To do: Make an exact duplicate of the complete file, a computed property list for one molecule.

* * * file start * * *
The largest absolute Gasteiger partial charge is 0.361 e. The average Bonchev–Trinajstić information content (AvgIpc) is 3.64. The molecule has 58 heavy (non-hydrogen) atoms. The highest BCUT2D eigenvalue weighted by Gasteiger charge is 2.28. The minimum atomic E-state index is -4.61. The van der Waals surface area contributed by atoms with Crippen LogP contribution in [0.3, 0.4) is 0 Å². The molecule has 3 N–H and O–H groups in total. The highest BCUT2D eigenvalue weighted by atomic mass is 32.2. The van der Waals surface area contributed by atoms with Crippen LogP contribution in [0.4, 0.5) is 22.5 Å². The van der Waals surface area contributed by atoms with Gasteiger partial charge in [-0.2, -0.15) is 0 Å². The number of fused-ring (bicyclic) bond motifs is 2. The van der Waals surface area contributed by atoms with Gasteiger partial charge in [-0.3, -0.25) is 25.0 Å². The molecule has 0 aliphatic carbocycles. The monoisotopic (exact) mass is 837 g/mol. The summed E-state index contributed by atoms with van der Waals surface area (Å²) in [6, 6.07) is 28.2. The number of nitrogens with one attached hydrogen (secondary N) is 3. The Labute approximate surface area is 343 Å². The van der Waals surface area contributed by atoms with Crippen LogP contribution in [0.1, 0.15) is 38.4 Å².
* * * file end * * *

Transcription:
The largest absolute Gasteiger partial charge is 0.361 e. The average Bonchev–Trinajstić information content (AvgIpc) is 3.64. The molecule has 58 heavy (non-hydrogen) atoms. The highest BCUT2D eigenvalue weighted by Gasteiger charge is 2.28. The minimum atomic E-state index is -4.61. The van der Waals surface area contributed by atoms with Crippen LogP contribution in [0.3, 0.4) is 0 Å². The molecule has 3 N–H and O–H groups in total. The highest BCUT2D eigenvalue weighted by atomic mass is 32.2. The van der Waals surface area contributed by atoms with Crippen LogP contribution in [0.4, 0.5) is 22.5 Å². The van der Waals surface area contributed by atoms with Gasteiger partial charge in [-0.2, -0.15) is 0 Å². The number of fused-ring (bicyclic) bond motifs is 2. The van der Waals surface area contributed by atoms with Gasteiger partial charge in [-0.3, -0.25) is 25.0 Å². The molecule has 0 aliphatic carbocycles. The monoisotopic (exact) mass is 837 g/mol. The summed E-state index contributed by atoms with van der Waals surface area (Å²) in [6, 6.07) is 28.2. The number of nitrogens with one attached hydrogen (secondary N) is 3. The Labute approximate surface area is 343 Å². The van der Waals surface area contributed by atoms with Crippen LogP contribution in [0.1, 0.15) is 38.4 Å².